Concord has a new trail ranger ready to welcome you outdoors

  • Ranger Mel, the new part-time ranger for Concord trails. Ben Domaingue—Ben Domaingue

Monitor staff
Published: 11/2/2021 4:07:14 PM

Meet Melina Caron, the city of Concord’s first official trail ranger.

The City of Concord recently adopted its Trail Master Plan, which identifies and prioritizes initiatives for more than 80 miles of public and privately-held trails in and around the city. Part of that plan was hiring a Trails and Open Space Ranger, who serves as kind of an ambassador to the city’s green spaces.

“I love visiting the trails,” said Caron. “I’m super stoked about it.”

Caron, a Concord resident and student of Environmental Science at NHTI, currently works part time for the city, overseeing its trail network and expanding the city’s public outreach.

“Proper use is the main focus,” said Caron. “I’ll be trying to get people involved [with the trails].”

The trail system has seen a heightened demand during the pandemic and is expected to be further expanded.

Work on the city’s trail master plan began in 2019, creating a vision for the future of Concord trails. The city wants to enhance and maintain current trails, potentially identify new connections to existing trails, and comprehensively detail how city-owned and private trails fit together.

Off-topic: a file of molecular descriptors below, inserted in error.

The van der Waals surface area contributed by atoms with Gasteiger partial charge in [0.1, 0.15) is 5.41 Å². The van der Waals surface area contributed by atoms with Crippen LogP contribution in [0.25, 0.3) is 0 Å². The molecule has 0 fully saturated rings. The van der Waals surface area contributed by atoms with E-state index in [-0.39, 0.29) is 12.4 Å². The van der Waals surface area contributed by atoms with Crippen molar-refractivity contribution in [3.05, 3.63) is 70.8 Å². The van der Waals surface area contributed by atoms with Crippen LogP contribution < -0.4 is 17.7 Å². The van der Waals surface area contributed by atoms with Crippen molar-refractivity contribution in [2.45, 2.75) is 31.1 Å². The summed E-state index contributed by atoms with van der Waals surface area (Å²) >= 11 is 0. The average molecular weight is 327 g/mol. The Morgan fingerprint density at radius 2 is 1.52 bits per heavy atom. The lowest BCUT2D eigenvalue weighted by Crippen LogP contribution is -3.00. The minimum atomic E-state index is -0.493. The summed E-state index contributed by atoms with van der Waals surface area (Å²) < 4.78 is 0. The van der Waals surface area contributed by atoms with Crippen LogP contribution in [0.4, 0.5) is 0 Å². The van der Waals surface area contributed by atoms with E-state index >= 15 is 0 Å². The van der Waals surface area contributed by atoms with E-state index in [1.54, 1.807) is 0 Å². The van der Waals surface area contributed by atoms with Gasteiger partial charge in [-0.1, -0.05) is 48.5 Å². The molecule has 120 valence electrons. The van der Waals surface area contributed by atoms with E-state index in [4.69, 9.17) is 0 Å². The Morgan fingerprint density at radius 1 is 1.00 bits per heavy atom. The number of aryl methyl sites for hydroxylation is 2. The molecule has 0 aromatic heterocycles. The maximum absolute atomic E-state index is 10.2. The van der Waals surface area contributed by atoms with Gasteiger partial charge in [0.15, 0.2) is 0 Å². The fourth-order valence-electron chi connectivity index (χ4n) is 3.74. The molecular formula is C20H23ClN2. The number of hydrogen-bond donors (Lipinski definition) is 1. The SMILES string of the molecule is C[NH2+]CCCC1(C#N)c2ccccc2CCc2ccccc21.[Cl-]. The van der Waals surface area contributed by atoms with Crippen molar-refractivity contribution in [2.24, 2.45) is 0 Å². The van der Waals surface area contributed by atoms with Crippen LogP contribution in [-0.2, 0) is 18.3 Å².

“When a sidewalk is proposed with the sidewalk master plan, the planning board can say ‘build a sidewalk,’” said Beth Fenstermacher, assistant city planner for Concord. “Hopefully with this document, when a project comes before us and they’re trying to put a trail connection there, the planning board has this document that says ‘here, build this trail.’”

Though the plan does not authorize new trails, it does list potential future connections, such as connecting the Broken Ground to Oak Hill trails, or extending the West End Farm Trail to connect to both the Bow and Hopkinton networks. The plan outlines trails regulated and owned by the Conservation Commission, but also includes out-of-trust trails such as those owned by the Audubon, private land owners as well as the Merrimack River Greenway.

“I remember the day where I had this epiphany, like ‘wow, this is something really huge we have,’” said Craig Tufts, a member of the Central New Hampshire Regional Planning Commission. “It’s like a major park system.”

A public forum was held in January 2020 to solicit input and to develop a shared community vision for trail development. Along with this forum, a survey was created with over 500 responses.

The survey found that nearly 95% of responses supported the City of Concord developing more trails and systems.

“Concord is extremely lucky to have access to so much open space,” wrote one respondent. “I don’t know any other cities that can advertise such a vast network.”

Another trail user, Ed Lombardi, noted the immense health benefits in expanding the system among Concord residents.

“I think the city of Concord has an incredible opportunity to not only get more people active in the outdoors (especially children), but also the economic benefit of drawing in users from outside the area,” wrote Lombardi.

One of the main goals for Caron in her new role is to promote “Leave No Trace” within the trail system, as the city attempts to reduce dog waste and dumping at trail heads. “Leave No Trace” is a philosophy in which trail users use to minimize trail impact.

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